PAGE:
Analyzing Tests and Scales

Paper details:Introduction

Many concepts employed in the social sciences are complex and difficult to measure with single indicators. Indexes and scales are composite measures constructed through the combination of two or more items or indicators. Indexes usually involve adding together measurements from single indicators; scales are more carefully constructed in an attempt to ensure that only one dimension is measured.

Index Construction
The combination of two or more items or indicators yields an index. Four major problems are involved in constructing indexes: definition of purpose for which the index is being compiled, selection and collection of sources of data, selection of the base comparison, and selection of methods of aggregation and weighting. Attitude indexes, also referred to as arbitrary scales, involve a battery of questions that are selected on an a priori basis on a zero-to-four or a one-to-five answer scale that is arbitrarily scored.

Scaling Methods
Likert scaling is a method designed to measure people’s attitudes. Six steps can be distinguished in the construction of a Likert scale: 1) compiling a list of possible scale items, 2) administering these items to a random sample of respondents, 3) computing a total score for each respondent, 4) determining the contribution or discriminative power (DP) of items, 5) selecting the scale items, and 6) testing reliability.
Guttman scaling is designed to incorporate an empirical test of the unidimensionality of a set of items as an integral part of the scale construction process. Guttman scales are unidimensional as well as cumulative. In practice, a perfect Guttman scale is rarely obtainable; consequently, Guttman developed a criterion for evaluating the unidimensional and cumulative assumptions: the coefficient of reproducibility (CR), which measures the degree of conformity to a perfect scalable pattern. There are two major steps in constructing a Guttman scale: 1) selecting scale items, and 2) calculating the coefficient of reproducibility.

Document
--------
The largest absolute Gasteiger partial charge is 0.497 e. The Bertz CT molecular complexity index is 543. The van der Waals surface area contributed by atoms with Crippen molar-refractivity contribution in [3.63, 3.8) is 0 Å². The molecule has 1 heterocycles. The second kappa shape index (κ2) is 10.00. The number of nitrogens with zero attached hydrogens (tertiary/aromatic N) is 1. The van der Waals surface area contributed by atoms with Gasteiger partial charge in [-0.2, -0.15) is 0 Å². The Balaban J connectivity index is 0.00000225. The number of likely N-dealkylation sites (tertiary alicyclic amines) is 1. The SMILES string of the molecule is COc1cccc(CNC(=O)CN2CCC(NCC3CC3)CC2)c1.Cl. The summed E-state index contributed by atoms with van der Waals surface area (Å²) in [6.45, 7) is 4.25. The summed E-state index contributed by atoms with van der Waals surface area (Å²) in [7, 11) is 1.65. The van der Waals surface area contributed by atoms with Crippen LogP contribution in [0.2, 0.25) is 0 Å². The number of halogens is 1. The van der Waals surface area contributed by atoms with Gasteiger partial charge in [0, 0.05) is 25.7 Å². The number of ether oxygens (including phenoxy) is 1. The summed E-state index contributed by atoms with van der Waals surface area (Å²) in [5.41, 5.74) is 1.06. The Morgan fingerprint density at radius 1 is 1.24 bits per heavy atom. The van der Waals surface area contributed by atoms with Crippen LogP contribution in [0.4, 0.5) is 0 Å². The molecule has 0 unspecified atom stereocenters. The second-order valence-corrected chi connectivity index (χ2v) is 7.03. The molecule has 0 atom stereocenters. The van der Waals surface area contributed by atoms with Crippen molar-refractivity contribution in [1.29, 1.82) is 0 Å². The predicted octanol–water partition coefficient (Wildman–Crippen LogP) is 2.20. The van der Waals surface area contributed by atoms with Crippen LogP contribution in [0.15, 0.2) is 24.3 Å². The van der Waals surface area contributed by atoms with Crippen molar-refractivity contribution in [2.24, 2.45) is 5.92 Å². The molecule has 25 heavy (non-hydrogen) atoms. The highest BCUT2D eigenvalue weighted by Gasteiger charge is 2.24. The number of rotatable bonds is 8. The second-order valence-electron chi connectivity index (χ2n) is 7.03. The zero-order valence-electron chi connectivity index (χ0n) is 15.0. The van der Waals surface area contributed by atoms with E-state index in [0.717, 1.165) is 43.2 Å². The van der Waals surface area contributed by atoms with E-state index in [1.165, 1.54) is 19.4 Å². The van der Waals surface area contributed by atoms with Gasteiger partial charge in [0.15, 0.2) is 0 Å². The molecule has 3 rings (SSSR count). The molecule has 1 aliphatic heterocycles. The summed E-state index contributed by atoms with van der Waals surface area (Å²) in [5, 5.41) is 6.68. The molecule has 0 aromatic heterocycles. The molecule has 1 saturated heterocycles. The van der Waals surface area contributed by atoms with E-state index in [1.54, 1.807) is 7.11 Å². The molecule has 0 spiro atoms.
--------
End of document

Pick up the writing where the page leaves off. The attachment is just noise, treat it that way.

Factor analysis is a statistical technique for classifying a large number of interrelated variables into a smaller number of dimensions or factors. It is a useful method for the construction of multiple item scales, where each scale represents a dimension of a more abstract construct. First, bivariate correlations are computed, and then these correlations are placed in a matrix format. The correlation matrix is used as the input data in the factor analysis procedure. Finally, a composite scale is developed for each factor.

***********Assignment*****Compose a 1page analysis of the relationships among tests and scales, populations, and reliability and validity. Additionally, provide an example of a test and an example of a scale within criminal justice/corrections. For each example, determine the typical population and the reliability and validity.

What considerations need to be made to ensure that the scale and test examples are reliable and valid for another population

 
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